Since the idea of noise is built on the rejection of tradition, it is equally alien to all preceding musical cultures. It has no system of intonation, no harmonic system of organisation, and no structure binding it to one culture over another. It is to all listeners foreign, unfamiliar, and confrontational.
“If you want to talk about something that's universal, it might be that this music is probably as close to being universally disliked as anything by most people.” – David Novak, ethnomusicologist and author of Japanoise: Music at the Edge of Circulation
As well as having a curious relationship with other musical cultures and styles, noise has a strange relationship to technology. Noise is a modern phenomenon in no small part because it requires amplification to be performed. Many noise performers today use laptops as part of their music, while other more orthodox noisemakers rely instead on more primitive consumer electronics— contact microphones, simple circuits, ordinary machines from everyday life bent and broken to produce the most hideous sounds that can be drawn out of them. For these reasons, noise musicians and their fans skew towards being very media and technology aware, and noise fans will often congregate in and around digital spaces.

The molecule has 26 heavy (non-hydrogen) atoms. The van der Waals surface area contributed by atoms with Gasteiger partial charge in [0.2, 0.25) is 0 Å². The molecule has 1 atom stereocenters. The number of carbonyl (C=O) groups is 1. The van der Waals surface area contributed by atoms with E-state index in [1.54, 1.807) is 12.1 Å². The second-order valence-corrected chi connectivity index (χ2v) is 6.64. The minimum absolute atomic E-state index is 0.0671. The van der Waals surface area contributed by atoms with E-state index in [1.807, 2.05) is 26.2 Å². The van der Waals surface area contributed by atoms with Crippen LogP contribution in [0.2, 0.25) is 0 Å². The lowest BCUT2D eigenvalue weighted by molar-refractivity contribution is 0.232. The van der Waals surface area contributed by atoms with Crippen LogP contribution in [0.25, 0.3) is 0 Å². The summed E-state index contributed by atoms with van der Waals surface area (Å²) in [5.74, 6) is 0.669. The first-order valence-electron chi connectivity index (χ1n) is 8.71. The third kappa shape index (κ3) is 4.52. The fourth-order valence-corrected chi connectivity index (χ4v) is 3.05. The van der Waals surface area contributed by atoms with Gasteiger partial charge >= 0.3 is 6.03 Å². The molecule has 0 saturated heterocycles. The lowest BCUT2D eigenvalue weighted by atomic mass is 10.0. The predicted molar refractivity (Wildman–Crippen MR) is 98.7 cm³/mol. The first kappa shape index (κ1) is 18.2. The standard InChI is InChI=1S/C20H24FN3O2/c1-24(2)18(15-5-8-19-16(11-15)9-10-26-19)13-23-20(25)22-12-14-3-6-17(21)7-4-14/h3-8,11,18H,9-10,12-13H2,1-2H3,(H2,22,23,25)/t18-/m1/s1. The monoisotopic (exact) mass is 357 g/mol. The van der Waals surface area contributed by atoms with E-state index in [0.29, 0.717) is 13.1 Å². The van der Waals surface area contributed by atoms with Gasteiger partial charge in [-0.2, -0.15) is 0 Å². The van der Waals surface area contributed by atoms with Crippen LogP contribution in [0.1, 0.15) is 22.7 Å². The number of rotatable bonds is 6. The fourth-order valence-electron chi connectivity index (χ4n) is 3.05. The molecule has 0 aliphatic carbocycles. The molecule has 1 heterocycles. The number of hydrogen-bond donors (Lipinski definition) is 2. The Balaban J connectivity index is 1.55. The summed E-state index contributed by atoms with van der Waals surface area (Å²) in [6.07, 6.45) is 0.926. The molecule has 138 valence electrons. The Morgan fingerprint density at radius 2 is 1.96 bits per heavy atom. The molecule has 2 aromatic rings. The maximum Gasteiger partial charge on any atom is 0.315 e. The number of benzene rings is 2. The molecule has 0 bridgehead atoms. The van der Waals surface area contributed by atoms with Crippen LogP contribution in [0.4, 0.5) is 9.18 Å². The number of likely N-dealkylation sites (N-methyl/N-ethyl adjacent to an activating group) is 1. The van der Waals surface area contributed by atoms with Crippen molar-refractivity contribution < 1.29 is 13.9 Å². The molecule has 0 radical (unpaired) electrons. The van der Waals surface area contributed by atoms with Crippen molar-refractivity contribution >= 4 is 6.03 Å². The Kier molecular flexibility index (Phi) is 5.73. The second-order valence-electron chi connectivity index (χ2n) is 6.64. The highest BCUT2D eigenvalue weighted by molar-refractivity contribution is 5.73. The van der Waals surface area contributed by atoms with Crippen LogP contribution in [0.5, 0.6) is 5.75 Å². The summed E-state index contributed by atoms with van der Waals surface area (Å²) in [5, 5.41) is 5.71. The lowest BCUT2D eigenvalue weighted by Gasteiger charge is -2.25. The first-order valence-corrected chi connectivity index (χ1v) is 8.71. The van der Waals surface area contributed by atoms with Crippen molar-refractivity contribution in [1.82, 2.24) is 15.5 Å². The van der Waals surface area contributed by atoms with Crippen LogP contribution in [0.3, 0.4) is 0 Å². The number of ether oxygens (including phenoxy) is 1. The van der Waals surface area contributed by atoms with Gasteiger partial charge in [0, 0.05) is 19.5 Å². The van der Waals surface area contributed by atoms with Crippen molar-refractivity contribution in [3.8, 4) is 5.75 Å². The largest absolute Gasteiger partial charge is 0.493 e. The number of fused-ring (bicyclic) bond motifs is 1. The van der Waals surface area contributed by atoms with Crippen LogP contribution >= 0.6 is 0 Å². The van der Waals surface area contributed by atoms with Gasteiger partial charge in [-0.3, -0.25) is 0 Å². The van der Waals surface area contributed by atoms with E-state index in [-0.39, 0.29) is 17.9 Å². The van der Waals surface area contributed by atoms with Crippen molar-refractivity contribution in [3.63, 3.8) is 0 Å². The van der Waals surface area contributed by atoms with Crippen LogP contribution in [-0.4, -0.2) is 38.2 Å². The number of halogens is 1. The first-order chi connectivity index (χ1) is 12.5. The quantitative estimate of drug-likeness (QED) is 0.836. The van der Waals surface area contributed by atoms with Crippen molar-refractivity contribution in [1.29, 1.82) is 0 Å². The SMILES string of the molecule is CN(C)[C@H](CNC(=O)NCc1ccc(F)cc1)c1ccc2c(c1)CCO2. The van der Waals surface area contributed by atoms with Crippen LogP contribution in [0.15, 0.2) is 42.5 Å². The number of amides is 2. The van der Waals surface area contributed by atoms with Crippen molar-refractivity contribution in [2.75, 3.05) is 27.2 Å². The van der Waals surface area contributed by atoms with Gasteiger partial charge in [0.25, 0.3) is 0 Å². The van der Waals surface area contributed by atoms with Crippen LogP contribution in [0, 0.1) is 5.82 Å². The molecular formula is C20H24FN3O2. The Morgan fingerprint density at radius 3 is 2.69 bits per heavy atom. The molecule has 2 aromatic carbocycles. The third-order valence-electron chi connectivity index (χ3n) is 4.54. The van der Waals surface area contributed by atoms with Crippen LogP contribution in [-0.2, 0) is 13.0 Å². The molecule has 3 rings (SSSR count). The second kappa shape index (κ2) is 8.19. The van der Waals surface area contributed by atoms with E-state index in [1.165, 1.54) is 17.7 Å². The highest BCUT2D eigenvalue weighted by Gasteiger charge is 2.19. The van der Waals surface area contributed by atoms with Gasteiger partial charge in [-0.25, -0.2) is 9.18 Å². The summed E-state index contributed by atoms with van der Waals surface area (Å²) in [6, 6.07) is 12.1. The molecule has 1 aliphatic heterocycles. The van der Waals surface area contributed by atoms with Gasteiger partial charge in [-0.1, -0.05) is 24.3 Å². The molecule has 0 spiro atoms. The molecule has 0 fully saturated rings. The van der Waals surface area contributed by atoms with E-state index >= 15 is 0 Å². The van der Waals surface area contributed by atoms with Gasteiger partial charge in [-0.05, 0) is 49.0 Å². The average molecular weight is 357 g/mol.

This, of course, lies seemingly at odds with the fact that quite a lot of noise music is created through the destruction of technology. The most innovative noise musicians are not simply using electronics in the way they are supposed to be used. In fact, it is somewhat of a badge of honour in noise circles to have been able to manipulate a seemingly ordinary consumer device into something capable of terrifying auditory results, and even more so when those results turn out to be physically dangerous to the performer.